On the day before Thanksgiving every year since 1961, The Wall Street Journal publishes the same two lead editorials by Vermont C. Royster. “The Desolate Wilderness” describes the challenges of the Puritan Pilgrims of the Mayflower who left such a deeply engraved mark – for better or worse – on the spirit of America. “And the Fair Land” lays out the free market foundation upon which American enterprise was built. These editorials are now Thanksgiving classics, and well worth a visit to The Wall Street Journal.
These Stone Walls has a Thanksgiving classic of its own. It has been said that history is written by the victors, and, as such, what we have learned in history class growing up was often not the whole story. The classic account of the first Thanksgiving in America has been widely told from the point of view of the Pilgrims who landed at what is now Plymouth, Massachusetts in 1620. What if it were told from the point of view of Squanto, the Native American guide without whom the story of Thanksgiving might have been very different?
This is the little known story of Squanto, and of how he saved the day for the pilgrims and strangers in this strange land who ventured here to be forever rid of the remnants of Catholicism in the Church of England. It’s a story of how Catholic respect for human life reached across entire oceans and continents to save a man’s life so he could in turn save others. It’s a story of the triumph of grace and the twists and turns of a human soul venturing toward God.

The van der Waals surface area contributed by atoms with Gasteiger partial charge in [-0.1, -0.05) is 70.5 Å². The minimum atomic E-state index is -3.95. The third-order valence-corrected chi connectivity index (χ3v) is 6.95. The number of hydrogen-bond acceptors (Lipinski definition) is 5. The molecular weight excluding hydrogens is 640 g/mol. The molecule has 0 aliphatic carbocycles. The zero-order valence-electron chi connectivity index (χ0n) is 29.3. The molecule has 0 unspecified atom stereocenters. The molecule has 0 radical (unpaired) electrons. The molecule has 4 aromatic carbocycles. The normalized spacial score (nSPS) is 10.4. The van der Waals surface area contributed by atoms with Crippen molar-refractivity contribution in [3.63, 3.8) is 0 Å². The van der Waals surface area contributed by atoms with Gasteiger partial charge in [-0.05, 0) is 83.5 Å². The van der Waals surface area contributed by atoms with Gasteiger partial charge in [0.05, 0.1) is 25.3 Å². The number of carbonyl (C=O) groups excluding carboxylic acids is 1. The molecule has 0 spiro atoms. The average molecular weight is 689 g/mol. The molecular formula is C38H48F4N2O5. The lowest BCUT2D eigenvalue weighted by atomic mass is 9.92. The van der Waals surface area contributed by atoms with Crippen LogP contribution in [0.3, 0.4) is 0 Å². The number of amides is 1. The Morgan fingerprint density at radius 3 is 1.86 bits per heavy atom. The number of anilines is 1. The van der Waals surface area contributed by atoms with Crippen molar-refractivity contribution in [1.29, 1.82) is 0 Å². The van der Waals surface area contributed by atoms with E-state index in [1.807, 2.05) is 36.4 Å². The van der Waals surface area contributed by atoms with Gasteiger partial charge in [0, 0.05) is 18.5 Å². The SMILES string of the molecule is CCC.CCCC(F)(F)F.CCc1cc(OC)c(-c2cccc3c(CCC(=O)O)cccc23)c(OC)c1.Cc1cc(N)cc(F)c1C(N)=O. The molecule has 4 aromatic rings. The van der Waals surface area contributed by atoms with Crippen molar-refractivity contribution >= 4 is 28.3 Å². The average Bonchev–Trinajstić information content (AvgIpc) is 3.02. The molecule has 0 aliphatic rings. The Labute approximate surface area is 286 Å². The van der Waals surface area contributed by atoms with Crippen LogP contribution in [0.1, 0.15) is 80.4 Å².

And if the Pilgrims knew a Pope was involved, they might just have climbed back aboard the Mayflower. This is an account of Thanksgiving we hope you will want to pass along to others, and include in your own Thanksgiving celebration.
Click here to read “The True Story of Thanksgiving: Squanto, the Pilgrims, and the Pope.”